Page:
Tension in cable car system

In summary, the problem involves a cable car system with a maximum permissible mass of 2800kg for each car with occupants. The cars are pulled by a second cable attached to the support tower on each car. The cables are taut and inclined at an angle of 35 degrees. The question asks for the difference in tension between adjacent sections of pull cable when the cars are at maximum mass and being accelerated up the incline at 0.81 m/s². The solution involves using the equation Fnet = ma and finding the difference in tension between car 3 and car 6. The final answer is 143520.54 N.
  • #1
aebrenn
1
0

Homework Statement


Figure 5-60 shows a section of a cable car system. The maximum permissible mass of each car with occupants is 2800kg. The cars, riding on a support cable are pulled by a second cable attached to the support tower on each car. Assume that the cables are taut and inclined at an angle theta = 35 degrees. What is the difference in tension between adjacent sections of pull cable if the cars are at the maximum permissible mass and are being accelerated up the incline at .81 m/s squared.

the drawing shows three cars in a "section." there is a cable each of the cars is hanging from on along the top and another cable parallel that is the "pull" cable running alone the towers of the cars.


Homework Equations



Fnet = ma

The Attempt at a Solution



I calculated the tension from car 3 and the tension from car 6 (the top car of the second section) and then found the difference between them. Free body diagram for car 3 shows the car with a weight force coming straight down, tension force balancing that up, tension force 35 degrees above the positive x direction and weight force 2mg equal to two cars heading in the direction directly opposite of the tension force (at an angle down). Used trig to find the weight force down at an angle = mg/sin theta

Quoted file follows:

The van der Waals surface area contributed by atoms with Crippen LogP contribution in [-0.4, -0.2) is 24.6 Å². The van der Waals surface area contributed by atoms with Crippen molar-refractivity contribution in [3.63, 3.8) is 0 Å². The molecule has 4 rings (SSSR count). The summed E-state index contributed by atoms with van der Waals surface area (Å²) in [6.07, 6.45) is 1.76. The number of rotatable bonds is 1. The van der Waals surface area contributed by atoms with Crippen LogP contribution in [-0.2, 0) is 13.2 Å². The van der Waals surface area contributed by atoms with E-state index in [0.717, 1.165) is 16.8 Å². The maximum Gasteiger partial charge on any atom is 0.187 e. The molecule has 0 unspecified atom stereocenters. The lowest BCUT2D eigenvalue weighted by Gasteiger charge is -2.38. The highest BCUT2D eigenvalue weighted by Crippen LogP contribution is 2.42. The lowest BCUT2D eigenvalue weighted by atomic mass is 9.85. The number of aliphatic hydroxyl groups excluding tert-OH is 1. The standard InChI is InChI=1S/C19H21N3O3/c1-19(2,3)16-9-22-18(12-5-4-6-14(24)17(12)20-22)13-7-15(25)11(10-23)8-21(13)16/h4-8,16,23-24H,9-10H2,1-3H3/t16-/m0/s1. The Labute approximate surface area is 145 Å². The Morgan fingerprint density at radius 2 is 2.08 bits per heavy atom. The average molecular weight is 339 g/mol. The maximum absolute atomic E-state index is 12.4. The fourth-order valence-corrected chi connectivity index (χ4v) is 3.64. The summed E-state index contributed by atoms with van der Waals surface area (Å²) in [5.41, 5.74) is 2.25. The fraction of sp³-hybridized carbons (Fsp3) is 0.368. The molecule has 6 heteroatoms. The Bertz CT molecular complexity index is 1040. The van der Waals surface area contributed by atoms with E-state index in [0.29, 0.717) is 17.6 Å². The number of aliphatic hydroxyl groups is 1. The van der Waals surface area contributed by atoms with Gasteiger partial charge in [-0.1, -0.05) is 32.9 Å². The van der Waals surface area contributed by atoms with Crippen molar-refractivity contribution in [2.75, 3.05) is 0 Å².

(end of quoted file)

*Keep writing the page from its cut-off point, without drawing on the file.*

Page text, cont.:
Sums of forces:
Car 3 : sum of fnet = ma

T - 2mg = ma
T - 2(mg/sin theta) = ma
T = ma + 2(mg/sin theta)
T = (2800)(.81) + 2((2800x9.8)/sin 35)
T = 97948.36 N

Car 6 : sum of fnet = ma

T - 5mg = ma
T - 5(mg/sin theta) = ma
T = ma + 5(mg/sin theta)
T = (2800)(.81) + 5((2800x9.8)/sin 35)
T = 241468.9 N

241468.9 - 97948.36 = 143520.54
change in Tension = 143520.54 N
 
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  • #2
The diagram is missing and (IMO) the description is insufficient to properly understand the problem.

Also, there is (at least one) inconsistency: the description of the (missing) diagram says it shows ‘three cars’; but later in the post there is a reference to ‘car 6’.
 

1. What is tension in a cable car system?

Tension in a cable car system refers to the force that is exerted on the cables that support the car. This force is necessary to keep the car stable and prevent it from falling.

2. How is tension created in a cable car system?

Tension is created in a cable car system through the use of a counterweight. The weight of the counterweight creates tension in the cables, which in turn supports the car and allows it to move smoothly.

3. Why is tension important in a cable car system?

Tension is important in a cable car system because it helps to keep the car stable and in motion. Without tension, the car could become unbalanced and potentially cause accidents or malfunctions.

4. How is tension measured in a cable car system?

Tension in a cable car system is typically measured using a tension gauge. This tool measures the amount of force being exerted on the cables and can help ensure that the tension is within a safe and optimal range.

5. Can tension in a cable car system be adjusted?

Yes, tension in a cable car system can be adjusted by changing the weight of the counterweight or by tightening or loosening the cables. This may be necessary if there are changes in weather conditions or if the car is carrying a heavier or lighter load than usual.

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